Early in the offseason, the Los Angeles Dodgers have already been involved in several moves. With the departures of Skip Schumaker and Nick Punto and the arrival of Dan Haren, we already know that several members of the 2014 roster will be new faces.
There are still moves to be made as November turns into December, but this is a good time to take stock of where the Dodgers are and how they've made out during these first few transactions.
Winners: Schumaker, Dodgers
Schumaker is a winner because he gets a multi-year deal, which is always good news for a bench player.
For the Dodgers, though, this is good news as well. Schumaker did not have a good year at the plate (.263/.332/.332), and he is an outfielder on a team with Yasiel Puig, Carl Crawford, Matt Kemp and Andre Ethier still under contract. Assuming health for all of those guys has proven to be a risky proposition, but the Dodgers have to know that they have a logjam in the outfield.
Letting Schumaker go frees up a roster spot for the Dodgers to pursue bullpen help, Masahiro Tanaka or even a different fifth outfielder later in the offseason if nothing else materializes.
Loser: Derrick Robinson
In such a low-cost and low-impact move, none of the main players is likely to be a loser, so we look to Derrick Robinson—the Cincinnati outfielder who was designated for assignment to make room for Schumaker.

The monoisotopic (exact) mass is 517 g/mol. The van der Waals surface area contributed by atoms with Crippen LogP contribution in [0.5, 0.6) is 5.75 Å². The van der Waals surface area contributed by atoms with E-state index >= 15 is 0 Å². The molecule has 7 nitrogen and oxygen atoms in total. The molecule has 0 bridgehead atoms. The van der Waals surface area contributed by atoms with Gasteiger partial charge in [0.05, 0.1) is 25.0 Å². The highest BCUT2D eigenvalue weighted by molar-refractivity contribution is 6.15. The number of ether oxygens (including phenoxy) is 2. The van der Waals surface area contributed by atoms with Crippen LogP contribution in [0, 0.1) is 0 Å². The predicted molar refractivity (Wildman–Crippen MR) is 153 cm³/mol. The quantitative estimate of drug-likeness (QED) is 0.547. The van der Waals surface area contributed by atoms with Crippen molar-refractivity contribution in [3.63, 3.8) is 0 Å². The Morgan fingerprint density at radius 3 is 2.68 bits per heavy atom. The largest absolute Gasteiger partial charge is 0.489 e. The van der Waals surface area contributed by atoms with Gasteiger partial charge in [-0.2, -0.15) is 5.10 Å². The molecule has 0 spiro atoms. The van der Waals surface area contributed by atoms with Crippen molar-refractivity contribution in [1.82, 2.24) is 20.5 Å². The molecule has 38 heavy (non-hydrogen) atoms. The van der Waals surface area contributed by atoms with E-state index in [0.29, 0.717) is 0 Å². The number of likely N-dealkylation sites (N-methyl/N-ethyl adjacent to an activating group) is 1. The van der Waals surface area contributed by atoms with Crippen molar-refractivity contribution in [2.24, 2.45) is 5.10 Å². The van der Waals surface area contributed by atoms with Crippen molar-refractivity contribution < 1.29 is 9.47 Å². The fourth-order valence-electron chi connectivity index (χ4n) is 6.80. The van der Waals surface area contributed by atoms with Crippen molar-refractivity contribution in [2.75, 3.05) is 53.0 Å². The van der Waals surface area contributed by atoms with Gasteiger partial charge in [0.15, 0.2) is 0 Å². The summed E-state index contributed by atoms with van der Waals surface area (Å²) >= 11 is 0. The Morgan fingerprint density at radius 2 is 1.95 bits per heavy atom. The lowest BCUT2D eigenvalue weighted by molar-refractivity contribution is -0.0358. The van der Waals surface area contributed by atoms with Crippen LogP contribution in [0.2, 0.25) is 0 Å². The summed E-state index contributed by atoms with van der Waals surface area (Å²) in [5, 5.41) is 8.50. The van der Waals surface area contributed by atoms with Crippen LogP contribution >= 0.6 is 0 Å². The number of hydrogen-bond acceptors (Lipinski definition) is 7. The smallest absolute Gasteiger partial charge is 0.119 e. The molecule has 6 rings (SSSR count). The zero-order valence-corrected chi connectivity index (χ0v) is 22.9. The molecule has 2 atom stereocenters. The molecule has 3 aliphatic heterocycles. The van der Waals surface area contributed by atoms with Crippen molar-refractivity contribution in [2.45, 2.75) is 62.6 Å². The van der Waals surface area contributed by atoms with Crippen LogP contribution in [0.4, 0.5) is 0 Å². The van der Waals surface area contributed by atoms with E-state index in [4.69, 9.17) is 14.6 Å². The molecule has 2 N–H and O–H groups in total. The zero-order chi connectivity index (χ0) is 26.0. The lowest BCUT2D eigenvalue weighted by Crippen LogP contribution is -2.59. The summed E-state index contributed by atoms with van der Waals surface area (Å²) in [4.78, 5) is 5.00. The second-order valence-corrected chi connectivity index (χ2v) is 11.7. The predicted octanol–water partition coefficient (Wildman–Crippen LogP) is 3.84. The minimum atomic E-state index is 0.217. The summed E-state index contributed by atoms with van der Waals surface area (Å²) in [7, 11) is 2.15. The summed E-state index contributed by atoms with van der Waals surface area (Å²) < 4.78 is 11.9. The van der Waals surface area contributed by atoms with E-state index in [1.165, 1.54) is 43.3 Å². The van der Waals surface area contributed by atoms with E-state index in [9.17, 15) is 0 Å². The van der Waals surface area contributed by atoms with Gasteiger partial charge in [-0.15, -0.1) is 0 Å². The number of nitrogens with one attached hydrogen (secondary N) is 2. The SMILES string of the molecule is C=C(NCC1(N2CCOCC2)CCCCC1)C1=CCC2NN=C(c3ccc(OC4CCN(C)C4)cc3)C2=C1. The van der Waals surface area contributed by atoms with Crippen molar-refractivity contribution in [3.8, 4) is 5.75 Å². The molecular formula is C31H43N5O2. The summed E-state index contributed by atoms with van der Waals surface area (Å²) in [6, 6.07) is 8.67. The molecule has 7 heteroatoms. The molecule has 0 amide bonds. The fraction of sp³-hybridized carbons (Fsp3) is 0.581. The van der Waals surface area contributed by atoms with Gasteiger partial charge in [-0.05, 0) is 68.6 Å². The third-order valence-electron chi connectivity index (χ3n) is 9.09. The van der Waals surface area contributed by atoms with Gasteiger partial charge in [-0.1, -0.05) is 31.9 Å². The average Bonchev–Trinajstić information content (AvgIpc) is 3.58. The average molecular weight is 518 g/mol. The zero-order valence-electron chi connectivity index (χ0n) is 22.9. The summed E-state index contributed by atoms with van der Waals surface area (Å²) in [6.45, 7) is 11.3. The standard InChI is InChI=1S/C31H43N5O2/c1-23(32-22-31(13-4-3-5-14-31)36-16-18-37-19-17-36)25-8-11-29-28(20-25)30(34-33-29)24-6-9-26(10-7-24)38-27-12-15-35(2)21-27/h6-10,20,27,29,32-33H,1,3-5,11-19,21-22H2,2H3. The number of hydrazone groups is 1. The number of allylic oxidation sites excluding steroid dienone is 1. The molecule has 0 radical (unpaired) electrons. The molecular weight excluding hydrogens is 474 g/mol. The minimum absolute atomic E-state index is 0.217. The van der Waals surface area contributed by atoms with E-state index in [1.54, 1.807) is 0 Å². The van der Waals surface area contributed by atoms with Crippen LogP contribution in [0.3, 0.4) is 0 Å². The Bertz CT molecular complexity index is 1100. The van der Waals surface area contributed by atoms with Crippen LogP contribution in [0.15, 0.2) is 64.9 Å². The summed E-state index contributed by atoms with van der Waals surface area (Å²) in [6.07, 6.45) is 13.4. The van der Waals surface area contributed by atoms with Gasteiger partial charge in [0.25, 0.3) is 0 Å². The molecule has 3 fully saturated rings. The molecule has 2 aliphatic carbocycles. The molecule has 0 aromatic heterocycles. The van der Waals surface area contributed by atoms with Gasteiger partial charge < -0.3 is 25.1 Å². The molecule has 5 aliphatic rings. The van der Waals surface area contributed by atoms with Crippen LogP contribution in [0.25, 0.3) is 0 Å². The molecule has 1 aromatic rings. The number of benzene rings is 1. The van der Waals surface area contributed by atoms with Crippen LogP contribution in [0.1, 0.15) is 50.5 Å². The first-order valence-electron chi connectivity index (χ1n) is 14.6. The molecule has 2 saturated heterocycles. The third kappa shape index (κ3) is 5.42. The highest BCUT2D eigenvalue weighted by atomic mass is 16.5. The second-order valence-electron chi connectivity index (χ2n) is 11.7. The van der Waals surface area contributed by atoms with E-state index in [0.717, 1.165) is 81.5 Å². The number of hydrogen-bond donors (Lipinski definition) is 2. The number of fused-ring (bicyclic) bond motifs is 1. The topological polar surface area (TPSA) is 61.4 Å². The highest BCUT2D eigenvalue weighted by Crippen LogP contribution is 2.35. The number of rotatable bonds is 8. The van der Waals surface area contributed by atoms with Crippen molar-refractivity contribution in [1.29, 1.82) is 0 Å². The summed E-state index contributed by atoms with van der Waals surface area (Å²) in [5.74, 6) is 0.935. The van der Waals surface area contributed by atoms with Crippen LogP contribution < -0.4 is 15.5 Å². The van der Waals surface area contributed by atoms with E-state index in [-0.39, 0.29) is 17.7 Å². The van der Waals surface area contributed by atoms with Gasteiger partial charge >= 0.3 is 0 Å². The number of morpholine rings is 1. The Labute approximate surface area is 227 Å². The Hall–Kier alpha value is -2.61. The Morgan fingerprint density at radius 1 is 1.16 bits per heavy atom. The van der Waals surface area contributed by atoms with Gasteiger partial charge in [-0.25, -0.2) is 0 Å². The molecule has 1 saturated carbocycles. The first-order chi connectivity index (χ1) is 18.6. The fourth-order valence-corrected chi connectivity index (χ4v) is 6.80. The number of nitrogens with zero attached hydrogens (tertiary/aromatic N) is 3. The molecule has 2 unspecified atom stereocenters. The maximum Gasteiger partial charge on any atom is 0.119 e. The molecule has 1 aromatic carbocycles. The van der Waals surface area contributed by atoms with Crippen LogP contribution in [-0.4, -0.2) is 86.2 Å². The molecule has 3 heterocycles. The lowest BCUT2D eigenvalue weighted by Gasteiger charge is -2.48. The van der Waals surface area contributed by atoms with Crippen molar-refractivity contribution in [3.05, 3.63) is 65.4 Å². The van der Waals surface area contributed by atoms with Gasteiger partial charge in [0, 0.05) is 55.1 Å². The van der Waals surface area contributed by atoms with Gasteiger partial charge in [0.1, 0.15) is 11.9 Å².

Utilityman Nick Punto signed a one-year, $3 million deal with the Oakland A's.
While this may seem obvious, the A's are the big winner in this deal. It's a small-money deal for a valuable player, and Oakland gets a backup infielder who can play shortstop if/when Jed Lowrie gets hurt.
Losing Punto might actually hurt, as starting shortstop Hanley Ramirez does not have the greatest track record of staying healthy (he played just 86 games last season), and Punto was an adequate backup. Shortstop is a notoriously difficult position to fill, so the Dodgers will have to go bargain hunting because they don't have the necessary depth in their farm system.
Starting pitcher Dan Haren signed a one-year, $10 million deal with the Dodgers.
This piece by Mike Petriello of Mike Scioscia's Tragic Illness does an excellent job of summing up why the Dodgers' signing of Haren was such a coup. To sum up, though, the optimism is based on the righty's excellent second half and the fact that $10 million is not a very large price to pay when the return could be so high.
In 76.2 innings after the All-Star break, Haren posted a 3.52 ERA, which was way down from his 5.61 ERA in the first half. More significantly, though, his strikeout percentage jumped nearly four percent from 19.6 percent to 23.0—a number that is actually above his career level of 20.5.
Losers: Everyone Else
If Haren was available for only $10 million, then the rest of baseball missed out on a deal. With the influx of money into the game, $10 million doesn't go as far as it used to, and Haren has an established track record as a good major league pitcher.